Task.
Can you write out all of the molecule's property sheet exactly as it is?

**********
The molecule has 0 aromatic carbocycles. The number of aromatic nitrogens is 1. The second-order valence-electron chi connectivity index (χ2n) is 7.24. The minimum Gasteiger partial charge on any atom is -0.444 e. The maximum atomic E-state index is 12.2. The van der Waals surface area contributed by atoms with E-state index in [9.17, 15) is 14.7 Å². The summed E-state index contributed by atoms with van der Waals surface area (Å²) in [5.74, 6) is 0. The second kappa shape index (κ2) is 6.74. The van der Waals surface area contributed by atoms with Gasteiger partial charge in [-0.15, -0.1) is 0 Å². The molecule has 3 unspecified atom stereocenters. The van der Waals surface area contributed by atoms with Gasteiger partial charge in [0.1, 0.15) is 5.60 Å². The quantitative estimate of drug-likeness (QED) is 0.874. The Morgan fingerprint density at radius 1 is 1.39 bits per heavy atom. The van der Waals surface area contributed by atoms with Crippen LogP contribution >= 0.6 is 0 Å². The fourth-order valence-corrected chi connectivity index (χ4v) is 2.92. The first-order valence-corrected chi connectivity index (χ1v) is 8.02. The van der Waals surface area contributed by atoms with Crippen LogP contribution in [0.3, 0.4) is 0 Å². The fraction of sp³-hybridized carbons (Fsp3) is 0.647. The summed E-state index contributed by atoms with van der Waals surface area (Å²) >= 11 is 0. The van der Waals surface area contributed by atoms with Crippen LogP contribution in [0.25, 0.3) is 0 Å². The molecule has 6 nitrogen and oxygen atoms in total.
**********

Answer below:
The molecule has 0 aromatic carbocycles. The number of aromatic nitrogens is 1. The second-order valence-electron chi connectivity index (χ2n) is 7.24. The minimum Gasteiger partial charge on any atom is -0.444 e. The maximum atomic E-state index is 12.2. The van der Waals surface area contributed by atoms with E-state index in [9.17, 15) is 14.7 Å². The summed E-state index contributed by atoms with van der Waals surface area (Å²) in [5.74, 6) is 0. The second kappa shape index (κ2) is 6.74. The van der Waals surface area contributed by atoms with Gasteiger partial charge in [-0.15, -0.1) is 0 Å². The molecule has 3 unspecified atom stereocenters. The van der Waals surface area contributed by atoms with Gasteiger partial charge in [0.1, 0.15) is 5.60 Å². The quantitative estimate of drug-likeness (QED) is 0.874. The Morgan fingerprint density at radius 1 is 1.39 bits per heavy atom. The van der Waals surface area contributed by atoms with Crippen LogP contribution >= 0.6 is 0 Å². The fourth-order valence-corrected chi connectivity index (χ4v) is 2.92. The first-order valence-corrected chi connectivity index (χ1v) is 8.02. The van der Waals surface area contributed by atoms with Crippen LogP contribution in [0.3, 0.4) is 0 Å². The fraction of sp³-hybridized carbons (Fsp3) is 0.647. The summed E-state index contributed by atoms with van der Waals surface area (Å²) >= 11 is 0. The van der Waals surface area contributed by atoms with Crippen LogP contribution in [0.25, 0.3) is 0 Å². The molecule has 6 nitrogen and oxygen atoms in total.